We know that music helps a lot of us through a workout, but the the psychology behind when music works and when it doesn’t is still being investigated. The BBC Future has a few ideas about what’s going on in your brain.
When naming serious diseases, or medical conditions, people try to give them a sense of gravitas. Even neutral names acquire a serious ring to them. But every now and again, otherwise sober medical professionals get cute. Here are a list of serious medical conditions that have freakishly silly names.
Crowdsoucing has become more popular than ever. The wisdom of crowds was also incredibly prominent during the aftermath of the Boston bombing, with people from around the world looking over photos from the event in an attempt to track down the bombers.
Wonderful though these things are, would you really want to trust the crowd with your health? A new start up CrowdMed aims to find out.
Can you turn over a new leaf, go on a diet, learn a new language, and get up every morning at dawn to meditate and clean your house? The idea of ego depletion says, “no.” And it has physical evidence to back that up.
The newest addition to human anatomy is just 15 microns thick, but its discovery will make eye surgery safer and simpler. Harminder Dua, a professor at the University of Nottingham, recently found a new layer in the human cornea, and he’s calling it (can you guess?) Dua’s layer.
Yes, yes you can! Think you have it tough? At least when you’re feeling miserable you can cry. Some people break out in hives when they cry, because they’re allergic to the water in their own tears.
Sometimes when it rains, I enjoy going for walks outside. I can tuck away my umbrella and pretend I’m Eponine in Les Miserables, and that cheers me up. Not even that basic comfort is denied people who suffer from aquageic urticaria. Also known asaquagenic pruritis — water itch — it’s an allergy to water. Some comparatively lucky souls only run into trouble when the water is cold, but for many it’s any type of water at all.
The world is a frightening place.
But you already knew that; you read it in the paper, hear about it from friends, see it with your own eyes every time you turn on the TV to watch bad singers or dancers subject themselves to abuse from judges with no more talent than the contestants, or see a YouTube video of a teenager shooting a bottle rocket from his ass for amusement, or get plowed from behind in your car by another driver who was texting “LMAO” to his friends instead of noticing that the light had turned red and you had stopped. If random violence doesn’t get you, cancer will. If cancer doesn’t, global warming will. If global warming doesn’t, bullet ants will. Or botflies. Or lightning. Or tsunamis. Or the Great Pacific Garbage Patch. Or Fijian headhunters. Or just normal everyday activities like drinking water, eating an orange, breathing the air, or chasing after a goat. Yes, we are in deep doo-doo. You should be scared to death, right? Wrong. Okay, sure, this is a blog post of scary facts, and the more you read, the more afraid you are likely to be. But if forewarned is forearmed, then the more you know, the safer you’ll feel, even if it’s a false sense of security since you can’t do a thing about most of what you read here.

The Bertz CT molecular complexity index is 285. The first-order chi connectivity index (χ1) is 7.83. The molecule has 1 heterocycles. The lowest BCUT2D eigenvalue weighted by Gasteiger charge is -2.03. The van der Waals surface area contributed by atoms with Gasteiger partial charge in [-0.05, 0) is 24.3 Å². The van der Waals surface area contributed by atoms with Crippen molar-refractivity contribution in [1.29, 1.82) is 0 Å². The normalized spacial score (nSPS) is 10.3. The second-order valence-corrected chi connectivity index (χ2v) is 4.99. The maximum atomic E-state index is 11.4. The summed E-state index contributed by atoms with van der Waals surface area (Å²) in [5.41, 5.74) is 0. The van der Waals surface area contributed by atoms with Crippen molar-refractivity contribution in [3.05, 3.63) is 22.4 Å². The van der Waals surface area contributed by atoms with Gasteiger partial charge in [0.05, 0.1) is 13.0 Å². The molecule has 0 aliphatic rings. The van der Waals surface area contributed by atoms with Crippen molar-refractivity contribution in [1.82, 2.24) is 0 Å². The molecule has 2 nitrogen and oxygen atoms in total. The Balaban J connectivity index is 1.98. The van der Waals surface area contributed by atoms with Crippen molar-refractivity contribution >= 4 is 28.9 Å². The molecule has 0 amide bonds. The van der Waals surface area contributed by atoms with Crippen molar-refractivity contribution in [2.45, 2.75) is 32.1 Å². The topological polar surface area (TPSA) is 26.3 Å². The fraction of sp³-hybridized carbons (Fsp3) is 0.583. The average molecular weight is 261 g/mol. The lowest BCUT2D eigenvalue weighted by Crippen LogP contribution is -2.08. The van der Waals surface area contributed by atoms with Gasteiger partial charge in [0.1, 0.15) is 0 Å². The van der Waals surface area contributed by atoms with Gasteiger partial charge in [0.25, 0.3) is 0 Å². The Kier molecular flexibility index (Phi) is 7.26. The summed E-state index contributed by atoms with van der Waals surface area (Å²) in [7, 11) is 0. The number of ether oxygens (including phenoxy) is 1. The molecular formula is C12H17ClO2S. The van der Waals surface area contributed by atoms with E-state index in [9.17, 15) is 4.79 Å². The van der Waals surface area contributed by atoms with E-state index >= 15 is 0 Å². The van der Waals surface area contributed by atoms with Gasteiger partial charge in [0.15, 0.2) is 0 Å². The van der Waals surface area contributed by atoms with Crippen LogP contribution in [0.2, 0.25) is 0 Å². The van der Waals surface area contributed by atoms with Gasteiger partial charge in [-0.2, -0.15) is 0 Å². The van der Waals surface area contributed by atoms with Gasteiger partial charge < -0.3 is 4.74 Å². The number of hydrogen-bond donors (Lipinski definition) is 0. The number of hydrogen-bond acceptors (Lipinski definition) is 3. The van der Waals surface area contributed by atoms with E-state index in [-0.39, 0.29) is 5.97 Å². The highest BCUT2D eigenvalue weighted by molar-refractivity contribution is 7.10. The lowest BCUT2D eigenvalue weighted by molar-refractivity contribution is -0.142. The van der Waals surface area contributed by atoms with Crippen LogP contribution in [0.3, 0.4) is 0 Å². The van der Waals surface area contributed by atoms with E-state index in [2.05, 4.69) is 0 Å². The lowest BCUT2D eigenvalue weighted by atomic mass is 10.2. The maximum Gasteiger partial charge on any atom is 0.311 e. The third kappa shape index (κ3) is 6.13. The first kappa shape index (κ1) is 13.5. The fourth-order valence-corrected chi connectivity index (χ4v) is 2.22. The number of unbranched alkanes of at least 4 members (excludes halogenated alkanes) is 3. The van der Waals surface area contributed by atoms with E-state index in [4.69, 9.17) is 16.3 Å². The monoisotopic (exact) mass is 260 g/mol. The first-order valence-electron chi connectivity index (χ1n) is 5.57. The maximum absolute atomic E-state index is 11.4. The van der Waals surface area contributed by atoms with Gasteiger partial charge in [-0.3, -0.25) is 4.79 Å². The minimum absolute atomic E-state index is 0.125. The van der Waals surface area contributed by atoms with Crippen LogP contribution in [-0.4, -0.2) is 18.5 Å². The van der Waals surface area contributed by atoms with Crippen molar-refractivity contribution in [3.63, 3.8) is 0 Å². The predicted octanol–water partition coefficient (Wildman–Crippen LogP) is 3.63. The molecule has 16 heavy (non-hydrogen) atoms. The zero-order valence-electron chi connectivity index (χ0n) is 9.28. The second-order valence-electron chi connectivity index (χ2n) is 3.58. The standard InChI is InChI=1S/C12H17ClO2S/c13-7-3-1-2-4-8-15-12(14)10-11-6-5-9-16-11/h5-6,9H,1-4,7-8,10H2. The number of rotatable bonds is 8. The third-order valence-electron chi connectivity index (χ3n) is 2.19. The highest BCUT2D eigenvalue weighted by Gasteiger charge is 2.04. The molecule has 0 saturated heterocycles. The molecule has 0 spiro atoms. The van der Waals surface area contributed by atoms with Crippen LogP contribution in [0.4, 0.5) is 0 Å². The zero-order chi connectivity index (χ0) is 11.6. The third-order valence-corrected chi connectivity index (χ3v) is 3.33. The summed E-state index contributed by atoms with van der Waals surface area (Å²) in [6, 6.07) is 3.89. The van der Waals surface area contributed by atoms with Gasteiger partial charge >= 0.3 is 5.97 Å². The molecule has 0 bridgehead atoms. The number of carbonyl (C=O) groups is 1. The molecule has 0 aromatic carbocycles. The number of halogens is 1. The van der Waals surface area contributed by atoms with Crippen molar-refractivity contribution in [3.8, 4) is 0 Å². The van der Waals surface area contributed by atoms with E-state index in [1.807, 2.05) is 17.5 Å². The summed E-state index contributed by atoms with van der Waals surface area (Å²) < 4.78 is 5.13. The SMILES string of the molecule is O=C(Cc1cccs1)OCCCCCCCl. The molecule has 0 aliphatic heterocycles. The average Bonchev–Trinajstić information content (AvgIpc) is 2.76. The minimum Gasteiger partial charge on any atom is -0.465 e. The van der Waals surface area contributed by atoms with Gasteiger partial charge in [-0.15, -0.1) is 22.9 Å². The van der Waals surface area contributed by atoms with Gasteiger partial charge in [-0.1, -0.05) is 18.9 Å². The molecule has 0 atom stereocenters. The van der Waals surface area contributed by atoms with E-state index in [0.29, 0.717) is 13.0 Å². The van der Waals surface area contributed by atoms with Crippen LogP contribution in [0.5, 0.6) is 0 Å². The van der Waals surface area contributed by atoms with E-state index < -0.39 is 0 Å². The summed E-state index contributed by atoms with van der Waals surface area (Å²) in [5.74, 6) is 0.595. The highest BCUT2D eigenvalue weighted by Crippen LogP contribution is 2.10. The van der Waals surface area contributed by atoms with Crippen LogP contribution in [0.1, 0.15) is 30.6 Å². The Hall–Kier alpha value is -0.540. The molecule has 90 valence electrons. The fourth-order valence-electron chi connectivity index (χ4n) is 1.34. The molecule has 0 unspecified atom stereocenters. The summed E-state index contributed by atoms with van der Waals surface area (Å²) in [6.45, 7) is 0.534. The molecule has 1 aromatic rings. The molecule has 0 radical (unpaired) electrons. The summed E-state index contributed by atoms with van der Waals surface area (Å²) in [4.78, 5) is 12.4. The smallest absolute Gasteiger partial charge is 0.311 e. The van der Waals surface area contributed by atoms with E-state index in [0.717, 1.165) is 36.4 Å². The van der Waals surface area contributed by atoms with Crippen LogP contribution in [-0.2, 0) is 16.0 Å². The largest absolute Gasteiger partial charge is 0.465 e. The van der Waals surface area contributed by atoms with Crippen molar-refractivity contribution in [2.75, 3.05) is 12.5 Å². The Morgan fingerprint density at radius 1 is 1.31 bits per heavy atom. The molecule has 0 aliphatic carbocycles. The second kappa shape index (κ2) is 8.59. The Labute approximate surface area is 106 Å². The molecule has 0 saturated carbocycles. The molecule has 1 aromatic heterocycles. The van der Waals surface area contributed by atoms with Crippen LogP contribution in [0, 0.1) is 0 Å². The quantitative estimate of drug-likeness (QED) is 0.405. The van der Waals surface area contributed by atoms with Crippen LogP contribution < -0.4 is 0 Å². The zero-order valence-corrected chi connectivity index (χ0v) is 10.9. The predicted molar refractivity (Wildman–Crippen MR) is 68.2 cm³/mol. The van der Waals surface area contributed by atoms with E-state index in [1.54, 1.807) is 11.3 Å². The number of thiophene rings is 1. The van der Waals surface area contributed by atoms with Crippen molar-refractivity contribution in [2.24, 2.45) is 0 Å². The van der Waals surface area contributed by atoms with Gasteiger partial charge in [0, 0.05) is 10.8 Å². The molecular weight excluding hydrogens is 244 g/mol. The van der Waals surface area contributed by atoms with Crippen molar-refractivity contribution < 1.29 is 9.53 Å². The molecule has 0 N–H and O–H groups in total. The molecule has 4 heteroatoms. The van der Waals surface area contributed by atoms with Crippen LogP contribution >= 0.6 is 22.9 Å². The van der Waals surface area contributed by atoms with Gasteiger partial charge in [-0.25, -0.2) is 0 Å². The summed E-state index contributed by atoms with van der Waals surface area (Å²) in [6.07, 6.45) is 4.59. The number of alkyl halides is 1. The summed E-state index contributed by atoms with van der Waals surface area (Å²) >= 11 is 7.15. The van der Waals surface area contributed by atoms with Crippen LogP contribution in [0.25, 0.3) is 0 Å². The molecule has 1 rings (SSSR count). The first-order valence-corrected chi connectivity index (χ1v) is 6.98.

The world’s first face transplant took place eight years ago, and while it remains a highly experimental operation, the procedure has been advancing in leaps and bounds ever since.
In February of this year, Carmen Tarleton underwent one of the most successful face transplants yet. Today at The Verge, Katie Drummond has penned a must-read feature on the story behind Tarleton’s facial transformation, complete with photo, video, infographics and diagrams.
A deadly fungal infection has been spreading across western North America. The number of human and animal cases has grown rapidly in recent years, to the extent that government agencies in US and Canada have labelled the infection an outbreak.
The infection, cryptococcosis, affects the lungs first, because it is acquired by inhaling fungal spores. In the absence of therapy and sometimes despite it, the infection quickly spreads to the brain and other organs, with often fatal consequences. During this outbreak in the US, about a third of those who catch the disease succumb to it. Those infected with the disease have to undergo antifungal drug therapy that can last months. But those drugs often fail to curtail the disease, forcing many to opt for surgery.
A little-known life-threatening illness caused by blood sucking insects has been labelled the ‘new AIDS of the Americas’ by experts. The parasitic illness called Chagas Disease has similarities to the early spread of HIV, according to a new study.